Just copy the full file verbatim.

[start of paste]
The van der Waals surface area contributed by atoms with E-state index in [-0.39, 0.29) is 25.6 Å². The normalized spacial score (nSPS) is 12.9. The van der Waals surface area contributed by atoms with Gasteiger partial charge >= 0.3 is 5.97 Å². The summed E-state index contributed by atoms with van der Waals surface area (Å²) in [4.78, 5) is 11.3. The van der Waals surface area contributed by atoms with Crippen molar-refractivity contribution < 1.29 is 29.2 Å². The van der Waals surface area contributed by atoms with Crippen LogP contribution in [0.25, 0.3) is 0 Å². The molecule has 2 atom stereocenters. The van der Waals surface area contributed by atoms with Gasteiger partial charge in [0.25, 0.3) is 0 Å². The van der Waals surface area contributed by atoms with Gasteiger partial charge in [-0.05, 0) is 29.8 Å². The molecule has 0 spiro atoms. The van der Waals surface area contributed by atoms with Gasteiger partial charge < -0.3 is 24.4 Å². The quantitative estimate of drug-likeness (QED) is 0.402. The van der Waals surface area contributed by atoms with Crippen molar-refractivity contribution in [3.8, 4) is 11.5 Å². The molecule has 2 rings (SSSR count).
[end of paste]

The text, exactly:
The van der Waals surface area contributed by atoms with E-state index in [-0.39, 0.29) is 25.6 Å². The normalized spacial score (nSPS) is 12.9. The van der Waals surface area contributed by atoms with Gasteiger partial charge >= 0.3 is 5.97 Å². The summed E-state index contributed by atoms with van der Waals surface area (Å²) in [4.78, 5) is 11.3. The van der Waals surface area contributed by atoms with Crippen molar-refractivity contribution < 1.29 is 29.2 Å². The van der Waals surface area contributed by atoms with Crippen LogP contribution in [0.25, 0.3) is 0 Å². The molecule has 2 atom stereocenters. The van der Waals surface area contributed by atoms with Gasteiger partial charge in [0.25, 0.3) is 0 Å². The van der Waals surface area contributed by atoms with Gasteiger partial charge in [-0.05, 0) is 29.8 Å². The molecule has 0 spiro atoms. The van der Waals surface area contributed by atoms with Gasteiger partial charge < -0.3 is 24.4 Å². The quantitative estimate of drug-likeness (QED) is 0.402. The van der Waals surface area contributed by atoms with Crippen molar-refractivity contribution in [3.8, 4) is 11.5 Å². The molecule has 2 rings (SSSR count).